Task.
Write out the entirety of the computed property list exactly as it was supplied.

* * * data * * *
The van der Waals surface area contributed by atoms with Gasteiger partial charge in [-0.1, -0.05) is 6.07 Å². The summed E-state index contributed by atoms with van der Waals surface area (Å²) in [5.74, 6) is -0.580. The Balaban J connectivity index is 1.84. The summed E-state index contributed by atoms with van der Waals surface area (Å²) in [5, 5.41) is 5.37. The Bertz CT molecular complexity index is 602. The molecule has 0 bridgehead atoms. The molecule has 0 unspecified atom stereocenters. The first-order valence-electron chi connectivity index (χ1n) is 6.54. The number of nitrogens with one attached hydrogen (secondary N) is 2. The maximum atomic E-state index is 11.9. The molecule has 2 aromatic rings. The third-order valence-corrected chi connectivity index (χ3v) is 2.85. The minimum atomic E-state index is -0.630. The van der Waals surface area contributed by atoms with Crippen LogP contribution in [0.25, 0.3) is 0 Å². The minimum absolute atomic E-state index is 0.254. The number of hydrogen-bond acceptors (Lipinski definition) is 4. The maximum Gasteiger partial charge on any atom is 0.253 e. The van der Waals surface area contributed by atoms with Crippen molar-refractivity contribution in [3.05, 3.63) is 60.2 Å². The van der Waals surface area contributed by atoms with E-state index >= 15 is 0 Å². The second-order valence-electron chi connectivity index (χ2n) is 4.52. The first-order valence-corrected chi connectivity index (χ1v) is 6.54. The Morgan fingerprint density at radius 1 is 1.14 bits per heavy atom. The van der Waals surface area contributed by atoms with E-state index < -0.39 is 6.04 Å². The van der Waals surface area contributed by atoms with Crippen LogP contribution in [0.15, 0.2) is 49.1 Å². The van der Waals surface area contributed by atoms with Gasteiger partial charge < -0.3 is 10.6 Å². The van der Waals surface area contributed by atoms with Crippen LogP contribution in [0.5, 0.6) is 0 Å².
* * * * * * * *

The van der Waals surface area contributed by atoms with Gasteiger partial charge in [-0.1, -0.05) is 6.07 Å². The summed E-state index contributed by atoms with van der Waals surface area (Å²) in [5.74, 6) is -0.580. The Balaban J connectivity index is 1.84. The summed E-state index contributed by atoms with van der Waals surface area (Å²) in [5, 5.41) is 5.37. The Bertz CT molecular complexity index is 602. The molecule has 0 bridgehead atoms. The molecule has 0 unspecified atom stereocenters. The first-order valence-electron chi connectivity index (χ1n) is 6.54. The number of nitrogens with one attached hydrogen (secondary N) is 2. The maximum atomic E-state index is 11.9. The molecule has 2 aromatic rings. The third-order valence-corrected chi connectivity index (χ3v) is 2.85. The minimum atomic E-state index is -0.630. The van der Waals surface area contributed by atoms with Crippen LogP contribution in [0.25, 0.3) is 0 Å². The minimum absolute atomic E-state index is 0.254. The number of hydrogen-bond acceptors (Lipinski definition) is 4. The maximum Gasteiger partial charge on any atom is 0.253 e. The van der Waals surface area contributed by atoms with Crippen molar-refractivity contribution in [3.05, 3.63) is 60.2 Å². The van der Waals surface area contributed by atoms with E-state index >= 15 is 0 Å². The second-order valence-electron chi connectivity index (χ2n) is 4.52. The first-order valence-corrected chi connectivity index (χ1v) is 6.54. The Morgan fingerprint density at radius 1 is 1.14 bits per heavy atom. The van der Waals surface area contributed by atoms with E-state index < -0.39 is 6.04 Å². The van der Waals surface area contributed by atoms with Crippen LogP contribution in [0.15, 0.2) is 49.1 Å². The van der Waals surface area contributed by atoms with Gasteiger partial charge < -0.3 is 10.6 Å². The van der Waals surface area contributed by atoms with Crippen LogP contribution in [0.5, 0.6) is 0 Å².